Joshua Tilghman November 4, 2012 at 10:53 am


Your comment about enjoying the church as a social club is so true. I have actually had a lot of fun at churches that don’t take things so seriously, such as the ones that put more emphasis on fellowship, shooting the breeze, and are active in the community helping one another. That’s what it is all about. If I ever visit a church that starts harping on bad doctrine, I don’t usually visit again. I have nothing against it, but that sort of teaching doesn’t teach the true principles of Christ.

Thanks for putting so much into this comment. Blessings!


anny May 5, 2013 at 6:30 am

Hi Joshua, I have a comment on this quote of yours:

Because we too must learn obedience through the things that we suffer. In other words, we too grow and mature through the experiences of life.

It is a matter of choice here. We do not automatically grow and mature through the things that we suffer. All too often we complain about them, are indignant and wonder why God allows such things to happen to us and become bitter.

It is only when we consciously decide to look at what happened from a different perspective that we are able to learn from it and mature. There is a biblical image which I already shared before which makes it all so clear. When we take the bitterness in our lives and ‘eat’ it, that means digest and process it, then we can even experience whatever it is as sweet because it helped us to grow. This meaning is hidden in the Hebrew word tamar, 400-mar, which is the bitterness of the ultimate suffering of slavery/addiction (‘400’ years in Egypt) or the cross. A tamar is a date (the fruit) and it is sweet but you will never know that if you do not ‘eat’ it.


Paula Kempf September 26, 2013 at 10:07 pm

I thought you might like to know that I amsharing your pages with any one who will hear me. I AM ALSO SHARING TO MY FACEBOOK AND EMAILS AND OVER ON THE REGATHERING, A JIM STALEY PAGE 🙂


Joshua Tilghman September 28, 2013 at 1:19 pm


I really do appreciate you taking the time to share the info. I’ll have to check out the Regathering as I’m not familiar with it. Blessings!


Joshua Tilghman October 5, 2013 at 1:09 pm


You are most welcome! Thanks for commenting!


Betty Alark October 25, 2013 at 12:47 pm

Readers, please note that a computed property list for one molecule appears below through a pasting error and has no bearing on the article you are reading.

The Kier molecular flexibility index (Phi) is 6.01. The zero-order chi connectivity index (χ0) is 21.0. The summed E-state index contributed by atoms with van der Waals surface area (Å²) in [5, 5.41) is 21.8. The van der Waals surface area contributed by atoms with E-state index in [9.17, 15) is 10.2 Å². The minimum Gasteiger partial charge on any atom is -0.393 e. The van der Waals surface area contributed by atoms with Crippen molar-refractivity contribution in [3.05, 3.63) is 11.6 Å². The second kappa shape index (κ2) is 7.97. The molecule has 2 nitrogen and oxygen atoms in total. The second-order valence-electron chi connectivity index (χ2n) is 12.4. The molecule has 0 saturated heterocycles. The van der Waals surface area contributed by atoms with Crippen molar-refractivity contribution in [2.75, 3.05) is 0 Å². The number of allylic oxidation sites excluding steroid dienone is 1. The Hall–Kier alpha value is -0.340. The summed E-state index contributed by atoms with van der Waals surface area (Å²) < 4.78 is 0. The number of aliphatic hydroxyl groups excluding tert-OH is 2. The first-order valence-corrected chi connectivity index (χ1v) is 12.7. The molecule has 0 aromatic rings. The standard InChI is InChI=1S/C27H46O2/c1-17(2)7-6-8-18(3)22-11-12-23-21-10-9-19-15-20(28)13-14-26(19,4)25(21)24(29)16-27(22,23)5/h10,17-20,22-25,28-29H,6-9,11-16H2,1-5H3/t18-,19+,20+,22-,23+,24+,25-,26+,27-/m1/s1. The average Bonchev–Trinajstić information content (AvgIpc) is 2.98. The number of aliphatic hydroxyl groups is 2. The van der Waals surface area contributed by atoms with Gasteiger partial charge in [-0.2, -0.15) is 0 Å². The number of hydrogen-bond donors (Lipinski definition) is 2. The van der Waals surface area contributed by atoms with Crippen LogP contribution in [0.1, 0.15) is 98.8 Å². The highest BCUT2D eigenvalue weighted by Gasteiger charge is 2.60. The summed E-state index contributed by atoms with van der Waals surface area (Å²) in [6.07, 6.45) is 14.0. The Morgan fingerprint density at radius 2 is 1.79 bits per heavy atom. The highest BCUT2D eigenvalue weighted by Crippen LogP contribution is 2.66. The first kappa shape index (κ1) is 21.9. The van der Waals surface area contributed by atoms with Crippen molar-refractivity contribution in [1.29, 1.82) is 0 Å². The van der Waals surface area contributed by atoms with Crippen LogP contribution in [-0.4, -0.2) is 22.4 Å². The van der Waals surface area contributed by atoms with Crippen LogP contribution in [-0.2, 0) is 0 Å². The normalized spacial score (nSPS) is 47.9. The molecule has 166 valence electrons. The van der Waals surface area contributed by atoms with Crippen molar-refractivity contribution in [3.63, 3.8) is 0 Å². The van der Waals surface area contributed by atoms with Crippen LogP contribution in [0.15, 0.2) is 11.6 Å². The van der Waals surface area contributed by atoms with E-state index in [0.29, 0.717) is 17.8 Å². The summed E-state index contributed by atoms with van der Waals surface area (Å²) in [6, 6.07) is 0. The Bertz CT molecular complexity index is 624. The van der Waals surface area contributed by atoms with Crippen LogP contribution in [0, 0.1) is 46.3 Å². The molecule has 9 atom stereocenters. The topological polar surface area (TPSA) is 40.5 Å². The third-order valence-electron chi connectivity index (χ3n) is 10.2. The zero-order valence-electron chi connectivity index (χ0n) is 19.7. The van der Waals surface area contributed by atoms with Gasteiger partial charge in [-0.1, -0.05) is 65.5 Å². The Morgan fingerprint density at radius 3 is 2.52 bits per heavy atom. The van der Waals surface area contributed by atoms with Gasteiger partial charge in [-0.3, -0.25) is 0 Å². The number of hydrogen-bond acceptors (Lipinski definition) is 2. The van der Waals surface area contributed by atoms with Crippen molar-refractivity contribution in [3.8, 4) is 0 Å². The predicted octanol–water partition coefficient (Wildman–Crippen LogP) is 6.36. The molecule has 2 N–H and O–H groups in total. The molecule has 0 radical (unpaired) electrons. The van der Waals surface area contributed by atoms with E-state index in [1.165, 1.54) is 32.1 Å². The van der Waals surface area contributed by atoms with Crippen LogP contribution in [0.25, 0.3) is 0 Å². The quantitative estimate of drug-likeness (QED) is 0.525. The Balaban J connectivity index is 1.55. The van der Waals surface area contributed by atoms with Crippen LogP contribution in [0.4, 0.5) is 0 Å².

So obviously the doctrines must have served an initial purpose in order for us to move away from them – Would that be your assesment also?

It seems to me the doctrines had to be made known and teach what they taught and then moved away from to greater understanding. They laid a foundation to begin with– a starting point. Is that not true to you?

Which takes me back to what I asked before: What would have been the foundation that would have taken us into light or enlightenment if there had never been any doctrines or religious teachings? How would we have come into the knowledge of the Christ consciousness; or for that matter called it the Christ consciousness?

As stated in a former post– I grew up as an introvert– I lived with the inner me- it never departed from me. I knew what I was and who I was in that sense. In addition – I sensed the other realms and guides, and knew there was a Creator since all I had to do was to look around; I also realized that my soul was in torment and needed salvation and that there was no one around that could lift me out of the torment or in essence could save me. It wasn’t until I came was introduced to Jesus that my soul was healed.

Granted I was never taught to call out to God without religion being imposed upon me; however, if religion never had existed, I can only wonder what the experience in the physical would have been like; but ill never know that.

So again I ask- how would we have come into this Christ conciosness without religion?

What would we call it? Can you be certain that we would have come to know all that you are conveying if religion had not been apart of the physical experience.


Joshua Tilghman October 29, 2013 at 5:53 pm

Betty, I think you are right. I certainly would have never discovered the esoteric interpretation of the Bible had I not first been immersed in church doctrine. The fact that religion unfolded the way it did speaks of the need to have a exoteric and then an esoteric interpretation. But the problem comes when people become “stuck” in the exoteric version. It would be much better to have mature teachers who gently led their congregation members from the literal interpretation to the spiritual interpretation once the disciple was ready. Usually this readiness comes from doubt and skepticism, but the stubbornness of many literalists will often turn someone who is ripe for esoterics into atheists.

In the end, I believe everyone will come around, be it in the next life or many down the road!